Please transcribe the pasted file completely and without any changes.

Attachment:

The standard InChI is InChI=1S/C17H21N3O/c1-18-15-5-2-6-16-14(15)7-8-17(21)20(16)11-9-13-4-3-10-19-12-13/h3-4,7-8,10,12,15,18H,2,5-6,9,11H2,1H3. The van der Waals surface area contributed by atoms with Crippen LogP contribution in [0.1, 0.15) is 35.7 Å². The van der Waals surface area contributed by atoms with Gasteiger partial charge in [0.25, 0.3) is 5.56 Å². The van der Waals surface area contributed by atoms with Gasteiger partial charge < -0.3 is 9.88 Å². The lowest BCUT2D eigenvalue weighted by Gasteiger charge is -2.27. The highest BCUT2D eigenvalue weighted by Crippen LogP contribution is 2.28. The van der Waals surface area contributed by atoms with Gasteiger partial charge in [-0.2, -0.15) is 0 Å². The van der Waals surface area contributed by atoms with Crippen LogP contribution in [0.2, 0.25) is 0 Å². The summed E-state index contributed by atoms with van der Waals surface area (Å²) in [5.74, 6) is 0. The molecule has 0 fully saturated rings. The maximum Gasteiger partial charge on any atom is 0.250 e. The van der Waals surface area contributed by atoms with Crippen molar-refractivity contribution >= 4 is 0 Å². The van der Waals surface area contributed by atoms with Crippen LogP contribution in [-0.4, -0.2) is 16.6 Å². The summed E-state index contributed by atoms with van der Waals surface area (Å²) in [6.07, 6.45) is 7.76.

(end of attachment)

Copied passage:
The standard InChI is InChI=1S/C17H21N3O/c1-18-15-5-2-6-16-14(15)7-8-17(21)20(16)11-9-13-4-3-10-19-12-13/h3-4,7-8,10,12,15,18H,2,5-6,9,11H2,1H3. The van der Waals surface area contributed by atoms with Crippen LogP contribution in [0.1, 0.15) is 35.7 Å². The van der Waals surface area contributed by atoms with Gasteiger partial charge in [0.25, 0.3) is 5.56 Å². The van der Waals surface area contributed by atoms with Gasteiger partial charge < -0.3 is 9.88 Å². The lowest BCUT2D eigenvalue weighted by Gasteiger charge is -2.27. The highest BCUT2D eigenvalue weighted by Crippen LogP contribution is 2.28. The van der Waals surface area contributed by atoms with Gasteiger partial charge in [-0.2, -0.15) is 0 Å². The van der Waals surface area contributed by atoms with Crippen LogP contribution in [0.2, 0.25) is 0 Å². The summed E-state index contributed by atoms with van der Waals surface area (Å²) in [5.74, 6) is 0. The molecule has 0 fully saturated rings. The maximum Gasteiger partial charge on any atom is 0.250 e. The van der Waals surface area contributed by atoms with Crippen molar-refractivity contribution >= 4 is 0 Å². The van der Waals surface area contributed by atoms with Crippen LogP contribution in [-0.4, -0.2) is 16.6 Å². The summed E-state index contributed by atoms with van der Waals surface area (Å²) in [6.07, 6.45) is 7.76.